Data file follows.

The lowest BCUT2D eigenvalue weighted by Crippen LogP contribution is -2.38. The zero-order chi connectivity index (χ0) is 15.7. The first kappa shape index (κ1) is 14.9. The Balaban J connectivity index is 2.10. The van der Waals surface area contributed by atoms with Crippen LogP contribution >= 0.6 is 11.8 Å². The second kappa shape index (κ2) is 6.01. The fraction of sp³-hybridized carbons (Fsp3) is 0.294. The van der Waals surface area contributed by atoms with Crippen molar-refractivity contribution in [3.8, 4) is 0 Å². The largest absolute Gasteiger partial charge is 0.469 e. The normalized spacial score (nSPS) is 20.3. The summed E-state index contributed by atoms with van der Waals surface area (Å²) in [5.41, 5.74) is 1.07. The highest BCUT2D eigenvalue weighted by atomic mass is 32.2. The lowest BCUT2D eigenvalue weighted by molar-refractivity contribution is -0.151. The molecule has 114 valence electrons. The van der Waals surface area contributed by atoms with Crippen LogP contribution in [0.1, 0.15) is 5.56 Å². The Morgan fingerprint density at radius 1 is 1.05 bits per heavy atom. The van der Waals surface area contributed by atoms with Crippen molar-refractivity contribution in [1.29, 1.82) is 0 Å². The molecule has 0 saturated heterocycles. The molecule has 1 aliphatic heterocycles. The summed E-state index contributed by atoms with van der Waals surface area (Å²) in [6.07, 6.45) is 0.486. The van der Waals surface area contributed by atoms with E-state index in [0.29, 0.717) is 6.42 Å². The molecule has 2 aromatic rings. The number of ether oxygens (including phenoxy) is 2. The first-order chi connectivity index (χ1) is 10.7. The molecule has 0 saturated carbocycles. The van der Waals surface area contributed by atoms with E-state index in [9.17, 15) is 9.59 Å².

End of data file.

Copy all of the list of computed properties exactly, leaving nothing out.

The lowest BCUT2D eigenvalue weighted by Crippen LogP contribution is -2.38. The zero-order chi connectivity index (χ0) is 15.7. The first kappa shape index (κ1) is 14.9. The Balaban J connectivity index is 2.10. The van der Waals surface area contributed by atoms with Crippen LogP contribution >= 0.6 is 11.8 Å². The second kappa shape index (κ2) is 6.01. The fraction of sp³-hybridized carbons (Fsp3) is 0.294. The van der Waals surface area contributed by atoms with Crippen molar-refractivity contribution in [3.8, 4) is 0 Å². The largest absolute Gasteiger partial charge is 0.469 e. The normalized spacial score (nSPS) is 20.3. The summed E-state index contributed by atoms with van der Waals surface area (Å²) in [5.41, 5.74) is 1.07. The highest BCUT2D eigenvalue weighted by atomic mass is 32.2. The lowest BCUT2D eigenvalue weighted by molar-refractivity contribution is -0.151. The molecule has 114 valence electrons. The van der Waals surface area contributed by atoms with Crippen LogP contribution in [0.1, 0.15) is 5.56 Å². The Morgan fingerprint density at radius 1 is 1.05 bits per heavy atom. The van der Waals surface area contributed by atoms with Crippen molar-refractivity contribution in [1.29, 1.82) is 0 Å². The molecule has 0 saturated heterocycles. The molecule has 1 aliphatic heterocycles. The summed E-state index contributed by atoms with van der Waals surface area (Å²) in [6.07, 6.45) is 0.486. The van der Waals surface area contributed by atoms with E-state index in [0.29, 0.717) is 6.42 Å². The molecule has 2 aromatic rings. The number of ether oxygens (including phenoxy) is 2. The first-order chi connectivity index (χ1) is 10.7. The molecule has 0 saturated carbocycles. The van der Waals surface area contributed by atoms with E-state index in [9.17, 15) is 9.59 Å².